Images of Change

Artifact: Something characteristic of or resulting from a particular human institution, period, trend, or individual.
– Merriam-Webster Dictionary
‘To live is to change, and to be perfect is to have changed often.’
– Blessed John Henry Cardinal Newman

Over the decades, the institution now known as Newman University has, if not yet become perfect, certainly changed often.

Founded as Sacred Heart Junior College in 1933 to provide the means for women religious to gain teaching credentials, it endured the ravages of the Great Depression and trained nurses to meet the needs of the armed forces during World War II. As Sacred Heart College, it opened it doors to male students, adapted to the cultural revolutions of the 1960s and ‘70s, built new education facilities and student residences, and created a flexible and more liberal curriculum. As Kansas Newman College, it faced and overcame financial challenges, introduced a number of health care and science programs, and strengthened core curriculum and graduation requirements. And as Newman University, it has revitalized the campus with several new facilities, and flourished from the explosion of technology and access to information of the first decades of the 21st century.

Through it all, it has created and accumulated a wealth of artifacts – books, athletic equipment, scientific collections and apparatus, festival keepsakes, certificates, signs and more – that collectively make up the fabric, culture and heritage of this university.

Here are just a few of those artifacts that reflect the times gone by, the periods and individuals, and other symbols of what we cherish about this particular human institution. Clearly, a dozen or so assorted relics cannot provide the complete picture. But perhaps they can offer a glimpse of the people and events, the ordinary and the unique, the common and the sacred, and the many changes that characterize Sacred Heart Junior College, Sacred Heart College, Kansas Newman College and Newman University.

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Laurie (Champ) Bell ’46, ’49 wore this hat each year at the Jet Open Charity Golf Tournament, which she helped launch in 1984. Following her death in 2009, Newman officials renamed the event the Laurie Bell Memorial Jet Open Charity Golf Tournament in recognition of her longtime support of the annual fundraiser. The hat is now displayed at each tournament.

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This basketball was presented to Sylvia Gorges, ASC to commemorate Sacred Heart College’s first intercollegiate basketball team (1967-68). The ball is signed by all team members. Sister Sylvia, the college’s fifth president, launched intercollegiate athletics at Sacred Heart in 1967.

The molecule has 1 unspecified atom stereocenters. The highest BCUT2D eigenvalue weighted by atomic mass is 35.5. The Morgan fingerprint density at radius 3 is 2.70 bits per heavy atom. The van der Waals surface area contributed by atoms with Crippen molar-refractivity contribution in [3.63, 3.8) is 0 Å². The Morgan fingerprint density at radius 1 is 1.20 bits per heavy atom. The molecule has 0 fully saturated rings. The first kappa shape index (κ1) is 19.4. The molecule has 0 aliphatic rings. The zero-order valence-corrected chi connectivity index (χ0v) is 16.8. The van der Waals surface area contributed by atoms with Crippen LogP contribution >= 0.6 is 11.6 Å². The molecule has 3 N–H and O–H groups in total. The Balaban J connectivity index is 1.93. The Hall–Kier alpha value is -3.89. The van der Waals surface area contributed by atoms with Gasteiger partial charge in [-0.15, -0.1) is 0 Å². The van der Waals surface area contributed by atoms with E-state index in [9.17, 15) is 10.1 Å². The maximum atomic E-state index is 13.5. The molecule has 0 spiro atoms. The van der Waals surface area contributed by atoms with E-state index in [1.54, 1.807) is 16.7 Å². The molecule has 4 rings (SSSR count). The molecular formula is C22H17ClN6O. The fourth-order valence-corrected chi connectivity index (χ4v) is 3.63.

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This cape was worn by the late Sheryl Baker, a former Newman Board of Trustees member, when she was a student at the St. Francis Hospital School of Nursing. The St. Francis program came to Newman in 1979 when nursing schools nationwide moved from a hospital-based diploma system to a college-based degree system. Baker, who later attended Sacred Heart College, donated the cape to Newman President Noreen M. Carrocci, Ph.D., shortly before she died in 2014.

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This 1-foot tall metal D is the first letter of “De Mattias Hall,” which adorned the original building for fine arts and physical education from its dedication in 1951 to its demolition in the late 1990s.

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.Student-produced newspapers have changed significantly over the years, from The College News, a mimeographed weekly that began in 1954, to The Pacemaker, first published in 1961, to The Vantage, started in 1968.

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The first Renaissance Faire was produced by students in 1975, as the outcome of a challenge course offered in the 1974-75 academic year. The second Ren Faire was staged in 1979 and became an annual event until 2003.

The name “Jets” was first used for athletic teams in the late 1960s. Jetbird became the official school mascot shortly thereafter, followed by the mascot costume, which included this oversized head and a bird-like body suit. The original Jetbird design was done by Wichita artist Blackbear Bosin, designer of the Keeper of the Plains.

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The Sodality of the Blessed Virgin Mary formed in 1933 and was one of the most important clubs in the college through the late 1950s. Designed to further students’ spiritual development and promote the practice of Catholic Action for social justice, the club’s substantial membership was one reason the college hosted a large Catholic conference and a lecture by Dorothy Day. The club continued until the late 1960s. Some membership cards shown here are signed by the college’s first president, Monsignor Leon A. McNeill.

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Samples from the rock and mineral collection of chemistry Instructor Gertrude Baumann, ASC. Sister Gertrude taught at Sacred Heart College from 1951 to 1959 and at Sacred Heart College and Kansas Newman College from 1961 to 1976. The collection has been on display in the Heimerman Science Center for many years.

Photos by Dan Murphy

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